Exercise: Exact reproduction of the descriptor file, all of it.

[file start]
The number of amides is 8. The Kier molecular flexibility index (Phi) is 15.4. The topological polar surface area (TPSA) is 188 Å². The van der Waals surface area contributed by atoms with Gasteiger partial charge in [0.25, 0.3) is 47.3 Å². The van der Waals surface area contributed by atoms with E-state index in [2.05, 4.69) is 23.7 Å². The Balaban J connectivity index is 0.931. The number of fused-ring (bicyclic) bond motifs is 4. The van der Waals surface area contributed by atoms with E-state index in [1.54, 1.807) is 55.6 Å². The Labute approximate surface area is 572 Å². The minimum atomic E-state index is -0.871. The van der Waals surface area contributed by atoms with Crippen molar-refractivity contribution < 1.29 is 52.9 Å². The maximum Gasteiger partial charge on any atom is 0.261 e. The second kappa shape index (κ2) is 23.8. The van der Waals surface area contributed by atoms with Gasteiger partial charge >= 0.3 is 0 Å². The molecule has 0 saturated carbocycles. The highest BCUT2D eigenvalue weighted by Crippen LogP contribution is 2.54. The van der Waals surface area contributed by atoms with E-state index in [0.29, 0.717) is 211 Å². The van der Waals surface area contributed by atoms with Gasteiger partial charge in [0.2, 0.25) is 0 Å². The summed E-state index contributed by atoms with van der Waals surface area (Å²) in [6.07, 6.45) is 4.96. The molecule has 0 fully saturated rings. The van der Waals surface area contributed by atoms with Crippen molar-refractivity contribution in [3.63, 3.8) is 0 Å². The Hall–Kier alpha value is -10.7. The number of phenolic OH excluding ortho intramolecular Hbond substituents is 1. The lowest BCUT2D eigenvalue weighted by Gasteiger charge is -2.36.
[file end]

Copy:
The number of amides is 8. The Kier molecular flexibility index (Phi) is 15.4. The topological polar surface area (TPSA) is 188 Å². The van der Waals surface area contributed by atoms with Gasteiger partial charge in [0.25, 0.3) is 47.3 Å². The van der Waals surface area contributed by atoms with E-state index in [2.05, 4.69) is 23.7 Å². The Balaban J connectivity index is 0.931. The number of fused-ring (bicyclic) bond motifs is 4. The van der Waals surface area contributed by atoms with E-state index in [1.54, 1.807) is 55.6 Å². The Labute approximate surface area is 572 Å². The minimum atomic E-state index is -0.871. The van der Waals surface area contributed by atoms with Crippen molar-refractivity contribution < 1.29 is 52.9 Å². The maximum Gasteiger partial charge on any atom is 0.261 e. The second kappa shape index (κ2) is 23.8. The van der Waals surface area contributed by atoms with Gasteiger partial charge >= 0.3 is 0 Å². The molecule has 0 saturated carbocycles. The highest BCUT2D eigenvalue weighted by Crippen LogP contribution is 2.54. The van der Waals surface area contributed by atoms with E-state index in [0.29, 0.717) is 211 Å². The van der Waals surface area contributed by atoms with Gasteiger partial charge in [0.2, 0.25) is 0 Å². The summed E-state index contributed by atoms with van der Waals surface area (Å²) in [6.07, 6.45) is 4.96. The molecule has 0 fully saturated rings. The van der Waals surface area contributed by atoms with Crippen molar-refractivity contribution in [3.63, 3.8) is 0 Å². The Hall–Kier alpha value is -10.7. The number of phenolic OH excluding ortho intramolecular Hbond substituents is 1. The lowest BCUT2D eigenvalue weighted by Gasteiger charge is -2.36.